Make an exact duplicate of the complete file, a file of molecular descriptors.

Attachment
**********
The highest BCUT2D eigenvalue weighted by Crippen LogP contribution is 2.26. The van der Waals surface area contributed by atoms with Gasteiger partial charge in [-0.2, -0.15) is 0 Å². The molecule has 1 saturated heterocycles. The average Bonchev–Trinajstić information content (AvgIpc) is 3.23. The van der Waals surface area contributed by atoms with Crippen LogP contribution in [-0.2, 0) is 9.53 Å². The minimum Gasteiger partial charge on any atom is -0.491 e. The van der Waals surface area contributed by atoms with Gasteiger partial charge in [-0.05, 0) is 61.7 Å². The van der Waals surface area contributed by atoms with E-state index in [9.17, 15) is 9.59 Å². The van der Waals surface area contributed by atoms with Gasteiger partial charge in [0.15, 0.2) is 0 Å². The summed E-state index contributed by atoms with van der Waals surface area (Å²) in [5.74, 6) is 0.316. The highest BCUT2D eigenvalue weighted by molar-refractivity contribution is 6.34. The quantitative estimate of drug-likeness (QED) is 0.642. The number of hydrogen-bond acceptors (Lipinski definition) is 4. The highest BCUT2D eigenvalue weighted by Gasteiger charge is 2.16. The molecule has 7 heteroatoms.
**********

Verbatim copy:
The highest BCUT2D eigenvalue weighted by Crippen LogP contribution is 2.26. The van der Waals surface area contributed by atoms with Gasteiger partial charge in [-0.2, -0.15) is 0 Å². The molecule has 1 saturated heterocycles. The average Bonchev–Trinajstić information content (AvgIpc) is 3.23. The van der Waals surface area contributed by atoms with Crippen LogP contribution in [-0.2, 0) is 9.53 Å². The minimum Gasteiger partial charge on any atom is -0.491 e. The van der Waals surface area contributed by atoms with Gasteiger partial charge in [-0.05, 0) is 61.7 Å². The van der Waals surface area contributed by atoms with E-state index in [9.17, 15) is 9.59 Å². The van der Waals surface area contributed by atoms with Gasteiger partial charge in [0.15, 0.2) is 0 Å². The summed E-state index contributed by atoms with van der Waals surface area (Å²) in [5.74, 6) is 0.316. The highest BCUT2D eigenvalue weighted by molar-refractivity contribution is 6.34. The quantitative estimate of drug-likeness (QED) is 0.642. The number of hydrogen-bond acceptors (Lipinski definition) is 4. The highest BCUT2D eigenvalue weighted by Gasteiger charge is 2.16. The molecule has 7 heteroatoms.